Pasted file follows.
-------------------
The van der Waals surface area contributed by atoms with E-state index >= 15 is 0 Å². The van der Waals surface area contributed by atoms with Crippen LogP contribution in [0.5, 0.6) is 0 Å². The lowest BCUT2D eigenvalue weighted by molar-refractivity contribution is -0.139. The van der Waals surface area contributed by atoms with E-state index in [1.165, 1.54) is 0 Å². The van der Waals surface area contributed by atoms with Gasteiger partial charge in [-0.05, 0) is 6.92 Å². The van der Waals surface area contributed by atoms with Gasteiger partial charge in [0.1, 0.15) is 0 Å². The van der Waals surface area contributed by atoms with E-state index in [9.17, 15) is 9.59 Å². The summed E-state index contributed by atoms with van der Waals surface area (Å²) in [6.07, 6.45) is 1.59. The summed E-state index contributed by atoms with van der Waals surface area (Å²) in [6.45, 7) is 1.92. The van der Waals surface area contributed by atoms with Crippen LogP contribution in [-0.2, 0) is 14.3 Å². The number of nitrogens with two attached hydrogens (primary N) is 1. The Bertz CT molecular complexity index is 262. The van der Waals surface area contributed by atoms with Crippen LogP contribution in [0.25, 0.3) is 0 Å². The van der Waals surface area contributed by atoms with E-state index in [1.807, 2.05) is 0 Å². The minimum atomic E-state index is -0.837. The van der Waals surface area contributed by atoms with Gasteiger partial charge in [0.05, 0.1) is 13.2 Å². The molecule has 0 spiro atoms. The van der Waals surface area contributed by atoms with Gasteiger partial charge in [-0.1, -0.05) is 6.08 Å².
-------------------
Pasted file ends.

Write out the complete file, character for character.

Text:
The van der Waals surface area contributed by atoms with E-state index >= 15 is 0 Å². The van der Waals surface area contributed by atoms with Crippen LogP contribution in [0.5, 0.6) is 0 Å². The lowest BCUT2D eigenvalue weighted by molar-refractivity contribution is -0.139. The van der Waals surface area contributed by atoms with E-state index in [1.165, 1.54) is 0 Å². The van der Waals surface area contributed by atoms with Gasteiger partial charge in [-0.05, 0) is 6.92 Å². The van der Waals surface area contributed by atoms with Gasteiger partial charge in [0.1, 0.15) is 0 Å². The van der Waals surface area contributed by atoms with E-state index in [9.17, 15) is 9.59 Å². The summed E-state index contributed by atoms with van der Waals surface area (Å²) in [6.07, 6.45) is 1.59. The summed E-state index contributed by atoms with van der Waals surface area (Å²) in [6.45, 7) is 1.92. The van der Waals surface area contributed by atoms with Crippen LogP contribution in [-0.2, 0) is 14.3 Å². The number of nitrogens with two attached hydrogens (primary N) is 1. The Bertz CT molecular complexity index is 262. The van der Waals surface area contributed by atoms with Crippen LogP contribution in [0.25, 0.3) is 0 Å². The van der Waals surface area contributed by atoms with E-state index in [1.807, 2.05) is 0 Å². The minimum atomic E-state index is -0.837. The van der Waals surface area contributed by atoms with Gasteiger partial charge in [0.05, 0.1) is 13.2 Å². The molecule has 0 spiro atoms. The van der Waals surface area contributed by atoms with Gasteiger partial charge in [-0.1, -0.05) is 6.08 Å².